Thai woman receives 43-year sentence for sharing audio clips ‘defaming’ the monarchy

Anchan (right side). Source: iLaw / Prachatai

A 63-year-old Thai woman was sentenced to 87 years in prison for sharing audio clips deemed insulting to the monarchy. The prison term was reduced to 43 years and six months after the defendant pleaded guilty to the charge of violating section 112 of the Criminal Code or Lèse-majesté (anti-Royal Insult law). Despite the penalty adjustment, it is still the longest prison sentence handed out to a person convicted of disrespecting the monarchy.

Anchan (pseudonym), a food seller and former civil servant, was first arrested in 2015 for sharing 29 audio clips containing content that allegedly defame the monarchy.

The videos were sourced from an underground radio channel hosted by an activist named Hatsadin Uraipraiwan, aka Banpot. Anchan did not create the clips but merely shared them on social media between November 2014 to January 2015. She was detained for more than three years before she was allowed to post bail.

She was hoping for leniency from the court after pleading guilty to the charge, considering that she already served time in prison. Prior to her conviction on January 19, Anchan talked to iLaw, a non-profit organization, about what she was hoping from her trial:

My only hope is that the court has compassion for me. I was charged with 29 counts of violation of the law. I have been imprisoned for nearly 4 years. Even though all I did was share clips.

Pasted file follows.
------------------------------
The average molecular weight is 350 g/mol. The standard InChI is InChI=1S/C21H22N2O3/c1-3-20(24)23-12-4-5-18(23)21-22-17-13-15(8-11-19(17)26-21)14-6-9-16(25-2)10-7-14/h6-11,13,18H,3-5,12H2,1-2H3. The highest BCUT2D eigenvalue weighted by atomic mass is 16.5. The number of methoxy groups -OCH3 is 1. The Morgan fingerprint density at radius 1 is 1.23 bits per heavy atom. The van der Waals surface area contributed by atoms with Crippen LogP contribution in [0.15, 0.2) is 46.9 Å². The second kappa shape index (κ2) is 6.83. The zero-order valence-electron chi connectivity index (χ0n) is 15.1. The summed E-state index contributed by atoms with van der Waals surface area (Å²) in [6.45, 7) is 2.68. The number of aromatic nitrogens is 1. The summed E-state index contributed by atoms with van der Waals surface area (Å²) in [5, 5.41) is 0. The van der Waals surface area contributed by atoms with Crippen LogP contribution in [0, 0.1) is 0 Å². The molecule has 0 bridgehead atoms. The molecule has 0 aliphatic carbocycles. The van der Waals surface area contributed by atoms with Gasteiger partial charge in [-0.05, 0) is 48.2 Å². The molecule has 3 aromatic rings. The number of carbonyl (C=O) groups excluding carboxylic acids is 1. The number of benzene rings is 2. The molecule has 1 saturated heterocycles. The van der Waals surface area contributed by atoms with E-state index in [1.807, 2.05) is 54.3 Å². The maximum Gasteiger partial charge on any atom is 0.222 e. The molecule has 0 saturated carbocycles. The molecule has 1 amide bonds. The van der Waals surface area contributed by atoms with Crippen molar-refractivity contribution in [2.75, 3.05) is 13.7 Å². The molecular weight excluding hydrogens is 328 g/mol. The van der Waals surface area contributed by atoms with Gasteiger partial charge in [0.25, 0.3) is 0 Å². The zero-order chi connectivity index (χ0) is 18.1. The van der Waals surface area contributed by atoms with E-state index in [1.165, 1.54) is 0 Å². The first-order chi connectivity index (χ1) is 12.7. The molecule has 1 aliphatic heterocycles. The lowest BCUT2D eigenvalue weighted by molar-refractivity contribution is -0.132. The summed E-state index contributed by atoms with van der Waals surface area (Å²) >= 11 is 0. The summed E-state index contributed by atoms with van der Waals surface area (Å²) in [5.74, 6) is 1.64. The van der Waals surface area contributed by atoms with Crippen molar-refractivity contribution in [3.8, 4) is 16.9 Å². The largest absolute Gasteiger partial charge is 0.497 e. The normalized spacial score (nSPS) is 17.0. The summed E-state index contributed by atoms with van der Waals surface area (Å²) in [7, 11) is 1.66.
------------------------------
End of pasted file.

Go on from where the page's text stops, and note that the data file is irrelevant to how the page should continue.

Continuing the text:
If I have to go back to prison, as a society, we have to ask, where is the standard of enforcing the law?

But the court decided otherwise:

Her appeal for bail was also denied the following day. The court cited the “trauma” caused by Anchan's actions in denying her bail request:

The bail rejection elicited criticism from civil society leaders:

Anchan’s guilty verdict and the long prison sentence she received alarmed human rights groups in Thailand. It reflected the increasing use of Lèse-majesté law to silence critics of the military-backed government.

In 2020, massive protests mobilized young Thais who demanded the restoration of democracy, including the need to reform the monarchy. The government used emergency decree measures and the Lèse-majesté law to threaten activists with arrest if they continue to organize protests during the pandemic.

As of January 19, at least 54 people have been charged or summoned by the police to hear Lèse-majesté charges within the last few weeks.

Recently, a Lèse-majesté complaint was filed against an opposition leader for questioning the government’s COVID-19 vaccination program. Allegedly, a company involved in the planned distribution of vaccines is funded by the monarchy.

Several students, activists, and protest leaders were arrested by the police this month in connection to Lèse-majesté charges.

Manushya Foundation criticized the “cruel” sentence received by Anchan

Although her sentence was reduced to 43 years, it’s still too harsh & unnecessary cruel. Should a defamation case land someone several decades in jail? It's time for us to talk about #ม112 & urging for it to be repealed!

Journalist Pravit Rojanaphruk wrote that Anchan’s case might push more Thais to action:

When a law ceases to become just in the eyes of enough people, it loses its efficacy. It draws more criticism and not just against the law, but the government and the monarchy as well.

At that point, the use of an unjust law will in fact become counter-productive. (I think it’s already the case.)

This tweet by a BBC journalist sums up the reaction of many observers of Thai politics:

Anchan is awaiting the result of her appeal.

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